Is ‘smart money’ that smart? Top 5 DeFi wallets have unrealized losses
Institutional investors tread lightly in DeFi space, top fund wallets reveal diverging trends with higher losses.
In finance, ‘smart money’ typically refers to institutional or professional investors presumed to possess greater market knowledge and resources. However, an intriguing pattern emerges when examining the top holders across major DeFi platforms.
CryptoSlate analyzed the top 5 wallets (excluding funds and exchanges) and the top 5 fund wallets from major DeFi platforms listed on the on-chain data site Cherry Pick. Platforms included Uniswap, Aave, Curve, Balancer, and 1inch.
Risk Tolerance and Diversification.
The data shows that single wallets linked to institutions generally have lower balances than individual wallets. This could indicate several things.
Firstly, institutional investors may be diversifying their portfolios to mitigate risk. Traditional financial wisdom advocates diversification as a hedge against volatility, and it seems this principle may be carrying over into the developing world of DeFi. This is supported by funds having multiple wallets tagged. Secondly, the lower balances could suggest that institutions are still cautiously exploring DeFi, potentially skeptical of its long-term prospects or operational risks.
Here, ‘smart money’ appears to be exercising caution by not putting all their eggs in one basket or limiting their exposure to the DeFi space altogether.
For example, the average balance in Aave for wallets is approximately $11.46 million, while funds hold an average of just $528,635. This stark contrast could imply that institutional investors are diversifying their risks or are perhaps still testing the waters in the DeFi arena.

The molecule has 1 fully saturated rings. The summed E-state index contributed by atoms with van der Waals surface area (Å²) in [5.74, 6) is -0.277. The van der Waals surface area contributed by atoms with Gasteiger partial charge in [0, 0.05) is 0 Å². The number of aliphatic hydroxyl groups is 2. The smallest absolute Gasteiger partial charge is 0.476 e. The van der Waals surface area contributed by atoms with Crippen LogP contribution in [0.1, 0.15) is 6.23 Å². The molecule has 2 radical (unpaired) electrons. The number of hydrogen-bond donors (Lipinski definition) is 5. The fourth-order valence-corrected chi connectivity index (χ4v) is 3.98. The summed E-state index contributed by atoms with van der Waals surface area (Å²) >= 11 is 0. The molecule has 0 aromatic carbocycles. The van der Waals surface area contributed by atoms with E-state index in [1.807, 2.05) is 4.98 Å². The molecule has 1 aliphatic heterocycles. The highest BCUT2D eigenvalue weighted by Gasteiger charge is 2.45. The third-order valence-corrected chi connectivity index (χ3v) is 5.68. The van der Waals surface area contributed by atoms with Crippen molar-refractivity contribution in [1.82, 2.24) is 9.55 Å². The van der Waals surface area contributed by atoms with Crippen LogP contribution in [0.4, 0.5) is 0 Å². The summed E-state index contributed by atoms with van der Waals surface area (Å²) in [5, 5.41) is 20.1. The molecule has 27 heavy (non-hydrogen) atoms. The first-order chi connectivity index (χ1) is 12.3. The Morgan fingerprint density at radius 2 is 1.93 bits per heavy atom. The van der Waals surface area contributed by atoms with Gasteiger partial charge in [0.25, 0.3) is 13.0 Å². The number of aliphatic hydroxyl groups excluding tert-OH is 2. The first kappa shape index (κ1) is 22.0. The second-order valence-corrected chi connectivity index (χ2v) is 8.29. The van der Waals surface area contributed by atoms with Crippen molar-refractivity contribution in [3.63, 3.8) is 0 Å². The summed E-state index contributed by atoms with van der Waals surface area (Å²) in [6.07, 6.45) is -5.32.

Increased losses from funds.
Despite these lower balances, funds exhibit higher realized and unrealized losses. Uniswap’s average realized loss for funds is around $470,000, compared to the colossal average loss of $68.6 million for individual wallets.
Staggeringly, the top UNI wallet has over $500 million in unrealized losses, with all but one of the top five seeing nine-figure unrealized losses. Analyzing the top wallet, it appears to be a wallet linked to the protocol itself, as it received 39.7 million UNI in March 2021, valued at around $1.1 billion.
At Uniswap’s peak just two months later, it was worth around $1.68 billion.
Today, the wallet is valued at $101 million after sending around 16 million UNI out of the wallet over the past 36 months, selling only once for a profit.
The divergence may suggest that while institutional investors are more cautious with their capital, they are more accepting of short-term losses, possibly as part of a long-term investment strategy.
A changing of the guard.
Both individual wallets and institutional funds show a strong inclination toward Uniswap. With an average balance of $66.9 million for wallets and $104,821 for funds, it is evident that Uniswap remains a cornerstone in retail and institutional DeFi portfolios.
While platforms like JustLend are making strides with a TVL of $4.611 billion, data shows that ‘smart money’ is still primarily invested in legacy platforms, with Lido, Maker, Aave, and Uniswap all remaining in the top 5 DeFi platforms by TVL.
Yet, the top 10, as tracked by DefiLlama, is now missing several legacy DeFi players, such as Balancer, PancakeSwap, SushiSwap, and Yearn Finance. Instead, newer protocols such as JustLend, Summer.fi, and Instadapp have taken their spots.
Profitability and Efficiency
One might expect ‘smart money’ to flock toward platforms with higher revenues and fees. However, this is not necessarily the case. For example, while Uniswap has cumulative fees of $3.254 billion, it has not prevented ‘smart money’ from incurring average realized losses of over $470,000.
Looking ahead, data from DeFiLlama reveals exciting trends in TVL changes over time. Platforms like JustLend have seen a 24.46% increase in TVL in just 7 days.
While our dataset doesn’t provide a direct correlation, it begs the question: Is ‘smart money’ agile enough to capitalize on these rapid shifts?